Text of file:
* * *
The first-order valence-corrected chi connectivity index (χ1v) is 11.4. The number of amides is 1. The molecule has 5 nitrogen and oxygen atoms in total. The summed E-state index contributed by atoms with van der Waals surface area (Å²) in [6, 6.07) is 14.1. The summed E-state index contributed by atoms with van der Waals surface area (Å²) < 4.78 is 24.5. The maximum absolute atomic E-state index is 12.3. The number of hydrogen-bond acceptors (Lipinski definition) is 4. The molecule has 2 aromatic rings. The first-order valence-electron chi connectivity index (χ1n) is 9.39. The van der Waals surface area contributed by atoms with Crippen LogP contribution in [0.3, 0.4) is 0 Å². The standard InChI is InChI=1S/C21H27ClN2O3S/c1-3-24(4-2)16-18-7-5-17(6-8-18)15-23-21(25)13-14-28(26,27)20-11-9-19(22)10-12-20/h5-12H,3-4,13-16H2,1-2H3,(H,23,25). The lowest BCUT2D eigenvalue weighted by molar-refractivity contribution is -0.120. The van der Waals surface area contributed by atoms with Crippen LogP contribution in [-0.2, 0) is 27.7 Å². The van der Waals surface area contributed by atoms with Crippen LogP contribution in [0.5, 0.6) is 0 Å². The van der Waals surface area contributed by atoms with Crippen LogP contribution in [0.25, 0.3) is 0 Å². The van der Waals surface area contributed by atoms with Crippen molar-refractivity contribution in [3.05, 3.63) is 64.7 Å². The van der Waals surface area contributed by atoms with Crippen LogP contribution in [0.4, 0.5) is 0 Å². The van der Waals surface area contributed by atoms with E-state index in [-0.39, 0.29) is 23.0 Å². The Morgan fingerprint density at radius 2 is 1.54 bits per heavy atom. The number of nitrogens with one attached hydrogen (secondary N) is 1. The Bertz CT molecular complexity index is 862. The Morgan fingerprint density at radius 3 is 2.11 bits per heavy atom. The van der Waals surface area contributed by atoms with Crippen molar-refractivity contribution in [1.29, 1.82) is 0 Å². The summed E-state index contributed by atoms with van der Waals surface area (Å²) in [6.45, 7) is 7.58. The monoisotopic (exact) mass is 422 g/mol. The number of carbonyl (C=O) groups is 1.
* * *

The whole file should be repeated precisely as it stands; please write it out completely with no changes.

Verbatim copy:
The first-order valence-corrected chi connectivity index (χ1v) is 11.4. The number of amides is 1. The molecule has 5 nitrogen and oxygen atoms in total. The summed E-state index contributed by atoms with van der Waals surface area (Å²) in [6, 6.07) is 14.1. The summed E-state index contributed by atoms with van der Waals surface area (Å²) < 4.78 is 24.5. The maximum absolute atomic E-state index is 12.3. The number of hydrogen-bond acceptors (Lipinski definition) is 4. The molecule has 2 aromatic rings. The first-order valence-electron chi connectivity index (χ1n) is 9.39. The van der Waals surface area contributed by atoms with Crippen LogP contribution in [0.3, 0.4) is 0 Å². The standard InChI is InChI=1S/C21H27ClN2O3S/c1-3-24(4-2)16-18-7-5-17(6-8-18)15-23-21(25)13-14-28(26,27)20-11-9-19(22)10-12-20/h5-12H,3-4,13-16H2,1-2H3,(H,23,25). The lowest BCUT2D eigenvalue weighted by molar-refractivity contribution is -0.120. The van der Waals surface area contributed by atoms with Crippen LogP contribution in [-0.2, 0) is 27.7 Å². The van der Waals surface area contributed by atoms with Crippen LogP contribution in [0.5, 0.6) is 0 Å². The van der Waals surface area contributed by atoms with Crippen LogP contribution in [0.25, 0.3) is 0 Å². The van der Waals surface area contributed by atoms with Crippen molar-refractivity contribution in [3.05, 3.63) is 64.7 Å². The van der Waals surface area contributed by atoms with Crippen LogP contribution in [0.4, 0.5) is 0 Å². The van der Waals surface area contributed by atoms with E-state index in [-0.39, 0.29) is 23.0 Å². The Morgan fingerprint density at radius 2 is 1.54 bits per heavy atom. The number of nitrogens with one attached hydrogen (secondary N) is 1. The Bertz CT molecular complexity index is 862. The Morgan fingerprint density at radius 3 is 2.11 bits per heavy atom. The van der Waals surface area contributed by atoms with Crippen molar-refractivity contribution in [1.29, 1.82) is 0 Å². The summed E-state index contributed by atoms with van der Waals surface area (Å²) in [6.45, 7) is 7.58. The monoisotopic (exact) mass is 422 g/mol. The number of carbonyl (C=O) groups is 1.